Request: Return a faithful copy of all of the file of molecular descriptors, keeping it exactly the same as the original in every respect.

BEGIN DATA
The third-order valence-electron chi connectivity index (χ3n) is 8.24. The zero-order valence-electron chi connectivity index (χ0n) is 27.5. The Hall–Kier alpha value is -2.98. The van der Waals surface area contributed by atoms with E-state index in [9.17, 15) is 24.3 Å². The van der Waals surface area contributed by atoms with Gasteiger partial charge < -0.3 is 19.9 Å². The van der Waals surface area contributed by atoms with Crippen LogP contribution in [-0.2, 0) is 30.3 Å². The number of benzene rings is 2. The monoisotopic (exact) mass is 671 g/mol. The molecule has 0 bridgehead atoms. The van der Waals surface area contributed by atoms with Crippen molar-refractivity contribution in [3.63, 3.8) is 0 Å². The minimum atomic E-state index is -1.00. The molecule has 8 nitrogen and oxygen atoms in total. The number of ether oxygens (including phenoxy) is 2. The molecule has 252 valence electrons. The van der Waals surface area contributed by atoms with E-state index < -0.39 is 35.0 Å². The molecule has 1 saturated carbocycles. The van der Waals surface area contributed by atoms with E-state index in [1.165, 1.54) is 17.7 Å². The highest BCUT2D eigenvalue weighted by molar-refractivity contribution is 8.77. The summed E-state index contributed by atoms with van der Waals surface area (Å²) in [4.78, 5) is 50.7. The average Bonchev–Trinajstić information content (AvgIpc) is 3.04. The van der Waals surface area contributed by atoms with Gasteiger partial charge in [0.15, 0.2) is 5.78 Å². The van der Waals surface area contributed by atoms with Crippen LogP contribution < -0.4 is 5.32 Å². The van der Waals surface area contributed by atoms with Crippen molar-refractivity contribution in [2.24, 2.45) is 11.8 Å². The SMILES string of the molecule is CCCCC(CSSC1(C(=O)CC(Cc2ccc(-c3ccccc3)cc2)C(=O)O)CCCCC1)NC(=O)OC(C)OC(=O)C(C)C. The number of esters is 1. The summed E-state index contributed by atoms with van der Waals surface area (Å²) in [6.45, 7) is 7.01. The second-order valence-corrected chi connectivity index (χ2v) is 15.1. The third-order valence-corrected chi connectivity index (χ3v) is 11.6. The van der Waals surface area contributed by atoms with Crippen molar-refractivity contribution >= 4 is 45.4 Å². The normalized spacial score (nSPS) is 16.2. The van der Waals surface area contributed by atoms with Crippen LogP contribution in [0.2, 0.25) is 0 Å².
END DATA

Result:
The third-order valence-electron chi connectivity index (χ3n) is 8.24. The zero-order valence-electron chi connectivity index (χ0n) is 27.5. The Hall–Kier alpha value is -2.98. The van der Waals surface area contributed by atoms with E-state index in [9.17, 15) is 24.3 Å². The van der Waals surface area contributed by atoms with Gasteiger partial charge < -0.3 is 19.9 Å². The van der Waals surface area contributed by atoms with Crippen LogP contribution in [-0.2, 0) is 30.3 Å². The number of benzene rings is 2. The monoisotopic (exact) mass is 671 g/mol. The molecule has 0 bridgehead atoms. The van der Waals surface area contributed by atoms with Crippen molar-refractivity contribution in [3.63, 3.8) is 0 Å². The minimum atomic E-state index is -1.00. The molecule has 8 nitrogen and oxygen atoms in total. The number of ether oxygens (including phenoxy) is 2. The molecule has 252 valence electrons. The van der Waals surface area contributed by atoms with E-state index < -0.39 is 35.0 Å². The molecule has 1 saturated carbocycles. The van der Waals surface area contributed by atoms with E-state index in [1.165, 1.54) is 17.7 Å². The highest BCUT2D eigenvalue weighted by molar-refractivity contribution is 8.77. The summed E-state index contributed by atoms with van der Waals surface area (Å²) in [4.78, 5) is 50.7. The average Bonchev–Trinajstić information content (AvgIpc) is 3.04. The van der Waals surface area contributed by atoms with Gasteiger partial charge in [0.15, 0.2) is 5.78 Å². The van der Waals surface area contributed by atoms with Crippen LogP contribution < -0.4 is 5.32 Å². The van der Waals surface area contributed by atoms with Crippen molar-refractivity contribution in [2.24, 2.45) is 11.8 Å². The SMILES string of the molecule is CCCCC(CSSC1(C(=O)CC(Cc2ccc(-c3ccccc3)cc2)C(=O)O)CCCCC1)NC(=O)OC(C)OC(=O)C(C)C. The number of esters is 1. The summed E-state index contributed by atoms with van der Waals surface area (Å²) in [6.45, 7) is 7.01. The second-order valence-corrected chi connectivity index (χ2v) is 15.1. The third-order valence-corrected chi connectivity index (χ3v) is 11.6. The van der Waals surface area contributed by atoms with Crippen molar-refractivity contribution >= 4 is 45.4 Å². The normalized spacial score (nSPS) is 16.2. The van der Waals surface area contributed by atoms with Crippen LogP contribution in [0.2, 0.25) is 0 Å².